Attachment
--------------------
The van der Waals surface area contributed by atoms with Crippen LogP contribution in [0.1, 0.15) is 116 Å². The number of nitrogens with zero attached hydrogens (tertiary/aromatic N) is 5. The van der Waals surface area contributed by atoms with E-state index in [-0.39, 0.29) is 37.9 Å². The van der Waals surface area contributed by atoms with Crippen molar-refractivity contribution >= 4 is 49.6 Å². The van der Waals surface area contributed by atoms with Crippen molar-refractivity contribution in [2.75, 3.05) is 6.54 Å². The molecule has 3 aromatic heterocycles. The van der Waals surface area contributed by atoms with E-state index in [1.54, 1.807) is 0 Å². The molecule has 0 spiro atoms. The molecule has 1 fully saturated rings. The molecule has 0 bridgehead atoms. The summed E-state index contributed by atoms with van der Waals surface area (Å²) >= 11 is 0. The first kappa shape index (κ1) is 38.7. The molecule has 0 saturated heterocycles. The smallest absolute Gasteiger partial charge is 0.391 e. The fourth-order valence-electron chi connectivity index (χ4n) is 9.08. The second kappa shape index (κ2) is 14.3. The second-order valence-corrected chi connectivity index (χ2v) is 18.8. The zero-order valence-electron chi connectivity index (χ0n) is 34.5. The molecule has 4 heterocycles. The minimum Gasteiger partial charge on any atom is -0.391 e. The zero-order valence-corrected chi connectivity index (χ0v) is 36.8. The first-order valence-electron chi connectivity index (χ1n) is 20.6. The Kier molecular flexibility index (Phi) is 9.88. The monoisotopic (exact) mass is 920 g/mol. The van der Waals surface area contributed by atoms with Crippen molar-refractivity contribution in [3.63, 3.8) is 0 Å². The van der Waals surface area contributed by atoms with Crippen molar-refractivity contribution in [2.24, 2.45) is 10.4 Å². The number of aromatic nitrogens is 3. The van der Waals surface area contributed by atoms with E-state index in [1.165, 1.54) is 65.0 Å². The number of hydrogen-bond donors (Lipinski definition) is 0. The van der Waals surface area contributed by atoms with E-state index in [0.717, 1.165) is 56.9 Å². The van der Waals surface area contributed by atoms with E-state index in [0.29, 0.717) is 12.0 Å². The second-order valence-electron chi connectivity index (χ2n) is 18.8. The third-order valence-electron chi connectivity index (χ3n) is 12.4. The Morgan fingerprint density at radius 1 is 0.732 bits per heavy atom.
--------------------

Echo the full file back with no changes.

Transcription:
The van der Waals surface area contributed by atoms with Crippen LogP contribution in [0.1, 0.15) is 116 Å². The number of nitrogens with zero attached hydrogens (tertiary/aromatic N) is 5. The van der Waals surface area contributed by atoms with E-state index in [-0.39, 0.29) is 37.9 Å². The van der Waals surface area contributed by atoms with Crippen molar-refractivity contribution >= 4 is 49.6 Å². The van der Waals surface area contributed by atoms with Crippen molar-refractivity contribution in [2.75, 3.05) is 6.54 Å². The molecule has 3 aromatic heterocycles. The van der Waals surface area contributed by atoms with E-state index in [1.54, 1.807) is 0 Å². The molecule has 0 spiro atoms. The molecule has 1 fully saturated rings. The molecule has 0 bridgehead atoms. The summed E-state index contributed by atoms with van der Waals surface area (Å²) >= 11 is 0. The first kappa shape index (κ1) is 38.7. The molecule has 0 saturated heterocycles. The smallest absolute Gasteiger partial charge is 0.391 e. The fourth-order valence-electron chi connectivity index (χ4n) is 9.08. The second kappa shape index (κ2) is 14.3. The second-order valence-corrected chi connectivity index (χ2v) is 18.8. The zero-order valence-electron chi connectivity index (χ0n) is 34.5. The molecule has 4 heterocycles. The minimum Gasteiger partial charge on any atom is -0.391 e. The zero-order valence-corrected chi connectivity index (χ0v) is 36.8. The first-order valence-electron chi connectivity index (χ1n) is 20.6. The Kier molecular flexibility index (Phi) is 9.88. The monoisotopic (exact) mass is 920 g/mol. The van der Waals surface area contributed by atoms with Crippen molar-refractivity contribution in [3.63, 3.8) is 0 Å². The van der Waals surface area contributed by atoms with Crippen molar-refractivity contribution in [2.24, 2.45) is 10.4 Å². The number of aromatic nitrogens is 3. The van der Waals surface area contributed by atoms with E-state index in [1.165, 1.54) is 65.0 Å². The number of hydrogen-bond donors (Lipinski definition) is 0. The van der Waals surface area contributed by atoms with E-state index in [0.717, 1.165) is 56.9 Å². The van der Waals surface area contributed by atoms with E-state index in [0.29, 0.717) is 12.0 Å². The second-order valence-electron chi connectivity index (χ2n) is 18.8. The third-order valence-electron chi connectivity index (χ3n) is 12.4. The Morgan fingerprint density at radius 1 is 0.732 bits per heavy atom.